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I am new to non-paramtric methods. The conditional probability for classification using KNN is gen by: $$ P(y=c|x,D)=\frac{1}{K}\sum_{n\in N_K(x,D)}I(y_n=c) $$ where $N_K(x,D)$ is the set such that $K$ points are included to be nearest to the new point.

The 2 parameters required for the KNN is:

  1. $K$
  2. A distance metric (e.g. Mahalanobis): $$ d(x,\mu)=\sqrt{(x-\mu)^T M(x-\mu)} $$

My question is, why is a distance metric required? When all I need is to get the number of points belonging to a class $c$ and divide it by the total number of points nearest as dictated by $K$. I can repeat this for $c\in L$ and there goes my probability distribution for the most probable class.

To get the nearest $K$ points, shouldn't I just simply create a N-dimensional sphere from my new point and increase the radius until $K$ points are enclosed? I will then extract the labels of these points and do the usual KNN

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  • $\begingroup$ How will you know which points are nearest without using a distance metric? $\endgroup$
    – Sycorax
    Apr 11, 2022 at 4:08
  • $\begingroup$ @Sycorax I think that I can scan the nearby points enclosed by a sphere by increasing the radius where the new point is the center of the said sphere? $\endgroup$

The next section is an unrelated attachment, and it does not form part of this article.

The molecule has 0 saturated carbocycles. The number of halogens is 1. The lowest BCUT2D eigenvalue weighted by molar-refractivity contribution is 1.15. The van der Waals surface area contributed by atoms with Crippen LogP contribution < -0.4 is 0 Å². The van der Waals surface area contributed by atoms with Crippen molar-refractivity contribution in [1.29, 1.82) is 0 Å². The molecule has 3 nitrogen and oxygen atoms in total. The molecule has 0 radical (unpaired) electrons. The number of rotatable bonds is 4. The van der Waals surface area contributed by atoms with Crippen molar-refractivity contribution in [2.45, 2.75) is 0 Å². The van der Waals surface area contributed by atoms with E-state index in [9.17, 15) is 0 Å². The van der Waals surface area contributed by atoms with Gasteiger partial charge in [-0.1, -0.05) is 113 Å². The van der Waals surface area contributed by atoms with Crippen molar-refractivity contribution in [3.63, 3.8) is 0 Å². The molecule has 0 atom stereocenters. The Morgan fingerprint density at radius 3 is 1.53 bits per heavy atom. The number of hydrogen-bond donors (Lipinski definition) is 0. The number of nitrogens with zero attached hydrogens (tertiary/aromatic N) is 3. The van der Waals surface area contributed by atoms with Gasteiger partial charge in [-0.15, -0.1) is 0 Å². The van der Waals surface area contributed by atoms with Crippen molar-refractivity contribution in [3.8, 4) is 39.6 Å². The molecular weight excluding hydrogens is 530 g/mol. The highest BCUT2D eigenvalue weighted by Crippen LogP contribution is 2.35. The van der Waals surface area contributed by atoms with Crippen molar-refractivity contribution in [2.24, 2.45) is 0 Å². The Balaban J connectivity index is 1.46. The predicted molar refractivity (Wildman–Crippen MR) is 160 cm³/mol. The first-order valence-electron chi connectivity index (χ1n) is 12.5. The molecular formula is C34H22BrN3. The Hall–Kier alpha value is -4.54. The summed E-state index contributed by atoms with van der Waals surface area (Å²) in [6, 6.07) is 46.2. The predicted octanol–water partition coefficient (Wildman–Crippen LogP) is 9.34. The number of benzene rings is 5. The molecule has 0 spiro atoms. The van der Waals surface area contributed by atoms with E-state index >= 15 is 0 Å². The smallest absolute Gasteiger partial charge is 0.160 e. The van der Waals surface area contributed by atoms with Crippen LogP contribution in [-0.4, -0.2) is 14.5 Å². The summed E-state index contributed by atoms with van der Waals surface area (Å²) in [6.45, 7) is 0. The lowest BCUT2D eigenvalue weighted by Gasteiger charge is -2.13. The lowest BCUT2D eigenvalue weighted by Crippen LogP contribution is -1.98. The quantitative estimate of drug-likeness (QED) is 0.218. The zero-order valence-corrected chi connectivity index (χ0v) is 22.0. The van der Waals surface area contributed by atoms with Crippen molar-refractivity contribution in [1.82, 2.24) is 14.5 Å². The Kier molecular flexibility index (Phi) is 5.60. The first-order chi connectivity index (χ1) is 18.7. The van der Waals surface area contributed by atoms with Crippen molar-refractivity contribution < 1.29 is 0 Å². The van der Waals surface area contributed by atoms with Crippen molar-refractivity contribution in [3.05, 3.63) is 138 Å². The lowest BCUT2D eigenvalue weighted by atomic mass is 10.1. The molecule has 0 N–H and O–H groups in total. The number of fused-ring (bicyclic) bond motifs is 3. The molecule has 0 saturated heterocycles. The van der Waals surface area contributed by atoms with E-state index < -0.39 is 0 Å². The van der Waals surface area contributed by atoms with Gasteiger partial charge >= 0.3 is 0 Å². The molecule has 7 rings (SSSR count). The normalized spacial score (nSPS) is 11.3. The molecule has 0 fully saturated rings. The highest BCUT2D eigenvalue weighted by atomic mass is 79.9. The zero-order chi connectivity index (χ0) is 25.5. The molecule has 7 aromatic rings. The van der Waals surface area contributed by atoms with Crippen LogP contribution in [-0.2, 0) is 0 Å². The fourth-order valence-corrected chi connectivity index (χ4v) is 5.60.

– wd violet
    Apr 11, 2022 at 4:10
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    $\begingroup$ Changing the distance metric changes the shape of that sphere, and possibly the number of points inside a radius. For instance, compare Manhattan and Euclidean distances. $\endgroup$
    – Sycorax
    Apr 11, 2022 at 4:11
  • $\begingroup$ Ohh, the metric makes it possible to have a cube instead of sphere or any other kinds of shape. I finally understand thank you! $\endgroup$
    – wd violet
    Apr 11, 2022 at 4:18

1 Answer 1

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Changing the distance metric changes the shape of that sphere enclosing the query point, and possibly the number of points inside a radius. For instance, compare Manhattan and Euclidean distances. The shape of all points in a 2-dimensional space within 1 unit in Manhattan distance is a square, but is a circle for Euclidean distance.

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